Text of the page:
This poem by America’s Maine-born and favorite “Fireside Poet,” Henry Wadsworth Longfellow (1805–82), was one of his last, appearing first in the Atlantic in June 1882, several weeks after his death. Like Mary B. C. Slade’s “Soldier’s Memorial Day”, it speaks of decorating the graves of fallen soldiers. But it does so less floridly, and to different effect.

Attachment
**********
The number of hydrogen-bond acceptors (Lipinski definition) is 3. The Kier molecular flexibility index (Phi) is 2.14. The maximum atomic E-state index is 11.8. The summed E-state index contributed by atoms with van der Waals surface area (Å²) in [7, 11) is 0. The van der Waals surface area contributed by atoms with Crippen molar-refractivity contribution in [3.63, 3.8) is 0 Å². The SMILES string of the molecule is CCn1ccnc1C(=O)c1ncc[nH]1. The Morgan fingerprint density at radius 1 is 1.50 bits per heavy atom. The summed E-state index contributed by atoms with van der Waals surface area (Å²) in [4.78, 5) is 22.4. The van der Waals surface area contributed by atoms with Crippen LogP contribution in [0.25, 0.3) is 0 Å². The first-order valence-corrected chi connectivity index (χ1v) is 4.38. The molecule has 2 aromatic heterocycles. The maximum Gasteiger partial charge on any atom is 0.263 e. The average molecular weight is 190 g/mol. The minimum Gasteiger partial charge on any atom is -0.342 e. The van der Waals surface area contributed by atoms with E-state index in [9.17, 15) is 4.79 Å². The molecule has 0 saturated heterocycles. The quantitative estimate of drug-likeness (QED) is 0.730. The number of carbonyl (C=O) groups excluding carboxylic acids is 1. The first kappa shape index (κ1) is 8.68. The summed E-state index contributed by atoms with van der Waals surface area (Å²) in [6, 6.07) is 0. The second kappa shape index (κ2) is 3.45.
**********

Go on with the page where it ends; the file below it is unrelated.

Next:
What is the mood and tone of this poem? Why according to this poem is Decoration Day important to the dead? What is the danger to which the rest of the dead is still subject? How well can the thoughts of men—expressed in poems like this—keep them from this danger? In the previous selection, the song invokes the brothers “looking down from the hills of God” to see our “changeless love.” Is there any reference to an afterlife in this poem? Is there a kind of afterlife in memory?